Spike Jones and I have had a running joke about circles after I posted the cycle of the fan diagram. This became a company-wide joke when I tried unsuccessfully to turn a financial graph into a circle on a recent project. Several good things came out of my sharing of a cycle of how a brand can interact with and move people along the steps of fandom. I have to admit I had many reservations about putting a visual thought process out in the blogosphere. But as David Armano told me, “Geno, posting your thoughts to the world in the form of a visual is daunting, but feedback you get in return that helps shape thinking is worth it all.”
So I’ve decided to open the kimono and post about sustainability and the cycle model we use for our not-for-profit client Rage Against The Haze (South Carolina’s teen-led anti-tobacco use movement). When BOF was awarded the contract for RAGE five years ago we made a decision to build a sustainable movement, not another anti-tobacco industry campaign. I don’t know if this was a case of brilliant thinking more than the fact that funding was limited and also limited in terms of commitment of funding. Believe it or not, our mantra for RAGE was “if BOF got hit by a bus tomorrow, RAGE will need to continue to live. ”
As we traveled around the state talking to adults and teens, one thing became obvious — the teenagers needed to lead the movement. What I mean by lead is with their words and actions, so they have true ownership. The major problem we faced with RAGE is similar to a college or high school coach. You only have your current players for a limited amount of time; they grow older, and leave high school for college or the next step in their lives. The RAGE demo is 13–18; this rather wide demo was really a blessing. It forced us to think in terms of a continuous evolution.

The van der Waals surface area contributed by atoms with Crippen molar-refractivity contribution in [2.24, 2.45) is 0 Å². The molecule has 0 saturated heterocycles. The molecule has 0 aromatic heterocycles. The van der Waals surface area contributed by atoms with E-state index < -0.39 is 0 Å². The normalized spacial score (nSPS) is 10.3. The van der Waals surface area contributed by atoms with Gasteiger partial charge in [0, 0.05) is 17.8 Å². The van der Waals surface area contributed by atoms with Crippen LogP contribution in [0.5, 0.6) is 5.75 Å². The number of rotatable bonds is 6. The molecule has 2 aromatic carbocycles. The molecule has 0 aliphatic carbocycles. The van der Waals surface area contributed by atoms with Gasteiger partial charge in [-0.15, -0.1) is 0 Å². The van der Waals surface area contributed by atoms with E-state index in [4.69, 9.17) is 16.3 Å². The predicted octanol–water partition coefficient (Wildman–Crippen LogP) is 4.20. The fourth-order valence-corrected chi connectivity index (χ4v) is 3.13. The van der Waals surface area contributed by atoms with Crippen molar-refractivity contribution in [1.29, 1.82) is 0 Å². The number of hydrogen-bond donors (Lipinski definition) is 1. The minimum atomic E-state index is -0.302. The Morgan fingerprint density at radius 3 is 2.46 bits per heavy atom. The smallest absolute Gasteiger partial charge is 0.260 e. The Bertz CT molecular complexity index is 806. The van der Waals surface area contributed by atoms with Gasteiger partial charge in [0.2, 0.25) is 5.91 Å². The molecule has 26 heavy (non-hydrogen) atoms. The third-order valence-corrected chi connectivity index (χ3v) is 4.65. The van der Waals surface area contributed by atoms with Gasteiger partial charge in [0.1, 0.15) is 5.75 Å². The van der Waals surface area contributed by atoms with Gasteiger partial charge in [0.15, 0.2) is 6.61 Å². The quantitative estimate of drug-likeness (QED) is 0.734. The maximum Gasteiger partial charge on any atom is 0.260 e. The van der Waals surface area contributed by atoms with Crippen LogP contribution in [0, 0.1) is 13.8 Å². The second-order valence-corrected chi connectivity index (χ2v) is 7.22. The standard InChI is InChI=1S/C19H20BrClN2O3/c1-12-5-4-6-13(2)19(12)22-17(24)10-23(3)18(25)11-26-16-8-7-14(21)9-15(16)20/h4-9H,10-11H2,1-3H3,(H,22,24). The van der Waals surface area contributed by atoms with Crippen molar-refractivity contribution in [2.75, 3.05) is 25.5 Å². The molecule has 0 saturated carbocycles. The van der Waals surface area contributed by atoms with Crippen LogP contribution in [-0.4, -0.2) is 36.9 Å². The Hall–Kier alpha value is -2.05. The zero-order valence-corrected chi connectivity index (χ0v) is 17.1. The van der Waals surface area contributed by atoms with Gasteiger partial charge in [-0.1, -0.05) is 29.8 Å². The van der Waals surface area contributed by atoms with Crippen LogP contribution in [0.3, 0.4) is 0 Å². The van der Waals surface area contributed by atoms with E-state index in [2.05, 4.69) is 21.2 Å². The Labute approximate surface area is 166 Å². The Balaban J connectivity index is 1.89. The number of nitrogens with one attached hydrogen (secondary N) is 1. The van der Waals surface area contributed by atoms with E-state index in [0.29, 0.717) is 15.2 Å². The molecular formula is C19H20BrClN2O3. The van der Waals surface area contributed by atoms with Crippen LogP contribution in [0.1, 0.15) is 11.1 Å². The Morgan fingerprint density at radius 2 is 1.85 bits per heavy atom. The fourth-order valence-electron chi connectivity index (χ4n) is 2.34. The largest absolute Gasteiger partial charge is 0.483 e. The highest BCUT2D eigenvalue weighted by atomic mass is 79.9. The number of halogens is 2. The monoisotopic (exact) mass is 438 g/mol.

Our plan was the Cycle of Sustainability. Education became the central anchor. The education is a word-of-mouth and tobacco knowledge curriculum that is taught by teens to teens.
The cycle is made up of four groups:
a) Adults — helped identify and recruit 13-16-year-old activists.
b) These young activists (13–16) receive training and hands-on experience and are nurtured through the RAGE curriculum.
c) As they progress through school and age, they become the leaders of RAGE in the 16-18-year-old bracket, filling the slots of members that age out of the program and head to college. They teach the curriculum at training camps and summits. They also become team leaders for events and drive local mission initiatives.
d) And then there are the RAGE Veterans, who help with events and summits and instill a sense of empowerment and pride in the new leaders of the movement.
So you might be asking, has it worked? This summer we hit the second cycle; we have cycled through two groups of RAGE leaders and our current core of RAGE trainers range from 13 to 18. year-olds, and these RAGE teen trainers have trained over 500 teenagers in the RAGE curriculum.
By the way, I still think I could turn a square graph into a circle. Give me time.
Geno Church, chief inspiration officer, Brains on Fire, develops word of mouth, buzz, viral and evangelism strategies for the agency’s clients. In his 13+ years with Brains On Fire, Geno has helped build word-of-mouth into the identities of brands including Fiskars Brands, the American Booksellers Association, National Family Partnership and Rage Against The Haze (South Carolina’s youth-led anti-tobacco movement).
Join Geno, along with Spike Jones, for their co-presentations, “How to Grow Word-of-Mouth Movements: People Are the Killer App” and “How Sustainable Word-of-Mouth Marketing Can Help Boost Your Bottom Line: Strategies on How to Identify Buzz-building Opportunities for Your Brand.”